However, many companies are somewhat reluctant to directly transfer this IP information to the China WFOE, both for enforcement reasons and for tax consideration reasons. In these cases, it may be beneficial to set up an intermediary holding company in a jurisdiction such as Hong Kong or Singapore to hold the IP. For example, the foreign company owns the Hong Kong holding company which, in turn, holds the WFOE in China, providing an extra layer of “insulation” from the China enterprise. The foreign company can loan or sell the IP rights to the Hong Kong holding company which then receives licensing fees from the WFOE. The Hong Kong holding company pays little to no tax on these fees (depending on the structure of the transaction); in turn, the payment of these fees to the parent foreign company is the repayment of the loan or sale of the IP and would therefore not be subject to the profits tax of most foreign jurisdictions.
Hong Kong holding companies offer further benefits to their foreign owners. The banking system in Hong Kong is excellent and does not restrict foreign currency remittances. Further, selling a WFOE China enterprise can be complex under the laws of China. Therefore, when it comes time to sell, the Hong Kong holding company can be sold in lieu of the China WFOE making recouping the investment in China a more real probability.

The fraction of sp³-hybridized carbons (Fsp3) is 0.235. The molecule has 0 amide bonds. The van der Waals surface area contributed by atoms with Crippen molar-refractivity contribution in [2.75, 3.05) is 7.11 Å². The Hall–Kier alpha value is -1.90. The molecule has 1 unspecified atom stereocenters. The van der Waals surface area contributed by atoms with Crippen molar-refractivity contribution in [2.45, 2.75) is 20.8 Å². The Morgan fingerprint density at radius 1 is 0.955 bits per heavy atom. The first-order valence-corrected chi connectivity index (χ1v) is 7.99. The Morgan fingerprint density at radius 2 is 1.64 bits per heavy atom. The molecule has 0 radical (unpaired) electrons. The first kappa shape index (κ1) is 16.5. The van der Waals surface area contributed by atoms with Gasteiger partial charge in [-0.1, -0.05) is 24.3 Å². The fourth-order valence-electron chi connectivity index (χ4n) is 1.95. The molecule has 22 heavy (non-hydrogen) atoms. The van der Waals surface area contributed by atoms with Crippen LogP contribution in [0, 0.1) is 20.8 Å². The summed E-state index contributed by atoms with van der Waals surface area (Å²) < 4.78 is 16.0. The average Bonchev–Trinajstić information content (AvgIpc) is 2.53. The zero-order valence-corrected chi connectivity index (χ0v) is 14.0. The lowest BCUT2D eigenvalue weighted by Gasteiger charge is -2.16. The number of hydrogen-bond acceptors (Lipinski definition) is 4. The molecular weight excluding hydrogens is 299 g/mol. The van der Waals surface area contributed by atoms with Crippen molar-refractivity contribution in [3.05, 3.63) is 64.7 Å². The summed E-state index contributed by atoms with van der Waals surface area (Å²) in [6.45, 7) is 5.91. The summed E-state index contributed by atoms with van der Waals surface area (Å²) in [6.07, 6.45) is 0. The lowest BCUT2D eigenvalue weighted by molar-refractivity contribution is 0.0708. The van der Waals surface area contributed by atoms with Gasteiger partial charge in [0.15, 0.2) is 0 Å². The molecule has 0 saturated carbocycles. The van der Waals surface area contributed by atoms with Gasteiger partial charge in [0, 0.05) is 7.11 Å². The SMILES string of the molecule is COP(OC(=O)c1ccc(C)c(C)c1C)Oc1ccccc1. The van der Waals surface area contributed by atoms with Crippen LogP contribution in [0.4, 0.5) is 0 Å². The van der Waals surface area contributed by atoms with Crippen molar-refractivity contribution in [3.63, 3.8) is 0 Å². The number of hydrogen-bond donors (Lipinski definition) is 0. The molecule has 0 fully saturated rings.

During the course of operation of the China WFOE, there will likely be improvements to existing intellectual property and development of new intellectual property by the local Chinese engineers and scientists employed by the WFOE or by a China commissioned party through contract. The following issues may surprise the foreign investors:
1. Territory limitation for registered IP rights
Although Hong Kong, Macau and Taiwan belong to China, according to the policy of One Country Two Systems and other arrangements, the registered IP rights (i.e. patent right and trademark right) cannot automatically extend to the foregoing regions. The IP rights must undergo a re-registration procedure so as to obtain the protection in the corresponding jurisdiction(s).